Although irritable bowel syndrome (IBS) can cause a great deal of anxiety and misery, most people can control their symptoms with diet, prescribed medications, and stress management. Children with a functional GI disorder, such as IBS, do have frequent symptoms; but it is important to know that the GI tract does not become damaged. The goal of nutritional intervention is symptom management.
What foods can trigger irritable bowel syndrome (IBS) symptoms?
Different people can have different triggers for their IBS symptoms. Things that may make the symptoms of IBS worse include:
- Alcoholic beverages
- Dairy products
- Drinks with caffeine such as coffee, teas, or soda
- Fatty foods
- Fructose syrup-containing foods and drinks
- Sorbitol (sweetener usually found in sugar free gum)
- Certain medicines
- Emotional events and stress
What foods should I eat if I have irritable bowel syndrome (IBS)?
Even though there is no cure for IBS, the symptoms can be reduced with the proper diet. Recording your current diet in a journal can help you find foods that trigger your IBS symptoms. Be sure to discuss the results of your journal with your doctor. He or she may recommend a dietitian who can help make changes to your diet.
The best way to battle IBS is to change your diet. Avoid foods that seem to make you feel worse and find ways to deal with your stress. Fiber can be helpful because it improves the way the intestines work. It is important that you still maintain a balanced diet adequate in energy. If multiple foods or entire food groups are eliminated due to IBS symptoms for an extended period of time, alternative foods or nutritional supplementation may be needed. You may want to speak with a registered dietitian if you have questions or difficulty maintaining your intake.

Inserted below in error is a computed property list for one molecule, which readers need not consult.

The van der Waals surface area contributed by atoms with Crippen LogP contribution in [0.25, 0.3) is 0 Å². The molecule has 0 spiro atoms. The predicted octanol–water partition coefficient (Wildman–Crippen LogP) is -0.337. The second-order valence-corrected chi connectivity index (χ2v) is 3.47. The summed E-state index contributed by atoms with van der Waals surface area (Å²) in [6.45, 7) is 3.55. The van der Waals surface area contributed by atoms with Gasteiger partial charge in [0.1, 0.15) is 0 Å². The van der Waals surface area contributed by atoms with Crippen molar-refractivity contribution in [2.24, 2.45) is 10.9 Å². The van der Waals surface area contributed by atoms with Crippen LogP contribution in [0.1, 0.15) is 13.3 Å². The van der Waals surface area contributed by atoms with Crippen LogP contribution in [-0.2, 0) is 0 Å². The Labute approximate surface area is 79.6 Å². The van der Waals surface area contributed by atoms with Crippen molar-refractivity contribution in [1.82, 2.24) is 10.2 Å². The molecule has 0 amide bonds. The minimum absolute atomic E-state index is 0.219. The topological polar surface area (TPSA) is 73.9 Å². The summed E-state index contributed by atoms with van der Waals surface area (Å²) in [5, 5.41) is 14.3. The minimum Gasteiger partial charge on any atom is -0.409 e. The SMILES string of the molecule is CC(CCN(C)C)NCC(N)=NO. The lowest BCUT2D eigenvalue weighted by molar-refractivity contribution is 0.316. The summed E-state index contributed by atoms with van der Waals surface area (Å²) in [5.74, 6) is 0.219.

Fiber may also decrease bloating, pain, and other symptoms of IBS. It does this by making the stools softer so that they can pass out of your body more easily. Soluble fiber found in foods such as dried beans and other legumes, oats, barley, and berries may help diarrhea by slowing down the passage of food from the stomach to the intestines and by giving stool form. Foods such as dairy products, carbonated beverages, raw fruits, and cruciferous vegetables such as broccoli, cauliflower, cabbage, and Brussels sprouts may trigger bloating and gas. You may want to try a lactose-free diet to see if bloating and gas decrease, but be sure to still maintain an adequate calcium intake with fortified dairy alternatives such as almond, soy, or coconut milk. Eating smaller, more frequent meals and following a low-fat diet may also help with the symptoms of IBS.
What foods are high in fiber?
Good sources of fiber include fruits, vegetables, whole grain breads, and whole grain cereals. Eating foods from any of these groups will help add fiber to your diet. Try to incorporate some form of fiber with each meal. It is important to add fiber in your diet slowly to minimize bloating and gas that can be brought on by a sudden increase in fiber. These symptoms usually improve as your system gets used to the new amounts of fiber you are eating.
The following foods are examples of those that are excellent sources of fiber:
- Black beans